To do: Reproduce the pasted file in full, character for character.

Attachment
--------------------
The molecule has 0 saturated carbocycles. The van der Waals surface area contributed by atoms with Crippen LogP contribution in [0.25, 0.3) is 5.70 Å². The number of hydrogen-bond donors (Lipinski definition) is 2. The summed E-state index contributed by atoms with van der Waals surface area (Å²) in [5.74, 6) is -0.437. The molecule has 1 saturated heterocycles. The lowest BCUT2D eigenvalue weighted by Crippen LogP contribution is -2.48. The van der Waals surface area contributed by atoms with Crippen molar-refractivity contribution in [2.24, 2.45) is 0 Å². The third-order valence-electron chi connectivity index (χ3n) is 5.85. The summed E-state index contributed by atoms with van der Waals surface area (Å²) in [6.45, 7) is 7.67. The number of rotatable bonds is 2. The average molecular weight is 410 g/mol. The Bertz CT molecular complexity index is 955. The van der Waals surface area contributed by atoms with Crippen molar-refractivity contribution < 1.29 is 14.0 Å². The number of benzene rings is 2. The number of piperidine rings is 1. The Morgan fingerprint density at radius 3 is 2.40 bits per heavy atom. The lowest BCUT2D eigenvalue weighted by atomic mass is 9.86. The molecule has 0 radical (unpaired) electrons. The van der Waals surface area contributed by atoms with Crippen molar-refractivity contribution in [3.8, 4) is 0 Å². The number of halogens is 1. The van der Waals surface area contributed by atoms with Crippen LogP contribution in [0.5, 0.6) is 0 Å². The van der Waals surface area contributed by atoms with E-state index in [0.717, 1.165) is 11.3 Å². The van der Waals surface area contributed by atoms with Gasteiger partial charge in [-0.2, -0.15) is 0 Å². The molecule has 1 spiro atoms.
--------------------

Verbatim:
The molecule has 0 saturated carbocycles. The van der Waals surface area contributed by atoms with Crippen LogP contribution in [0.25, 0.3) is 5.70 Å². The number of hydrogen-bond donors (Lipinski definition) is 2. The summed E-state index contributed by atoms with van der Waals surface area (Å²) in [5.74, 6) is -0.437. The molecule has 1 saturated heterocycles. The lowest BCUT2D eigenvalue weighted by Crippen LogP contribution is -2.48. The van der Waals surface area contributed by atoms with Crippen molar-refractivity contribution in [2.24, 2.45) is 0 Å². The third-order valence-electron chi connectivity index (χ3n) is 5.85. The summed E-state index contributed by atoms with van der Waals surface area (Å²) in [6.45, 7) is 7.67. The number of rotatable bonds is 2. The average molecular weight is 410 g/mol. The Bertz CT molecular complexity index is 955. The van der Waals surface area contributed by atoms with Crippen molar-refractivity contribution < 1.29 is 14.0 Å². The number of benzene rings is 2. The number of piperidine rings is 1. The Morgan fingerprint density at radius 3 is 2.40 bits per heavy atom. The lowest BCUT2D eigenvalue weighted by atomic mass is 9.86. The molecule has 0 radical (unpaired) electrons. The van der Waals surface area contributed by atoms with Crippen molar-refractivity contribution in [3.8, 4) is 0 Å². The number of halogens is 1. The van der Waals surface area contributed by atoms with Crippen LogP contribution in [0.5, 0.6) is 0 Å². The van der Waals surface area contributed by atoms with E-state index in [0.717, 1.165) is 11.3 Å². The van der Waals surface area contributed by atoms with Gasteiger partial charge in [-0.2, -0.15) is 0 Å². The molecule has 1 spiro atoms.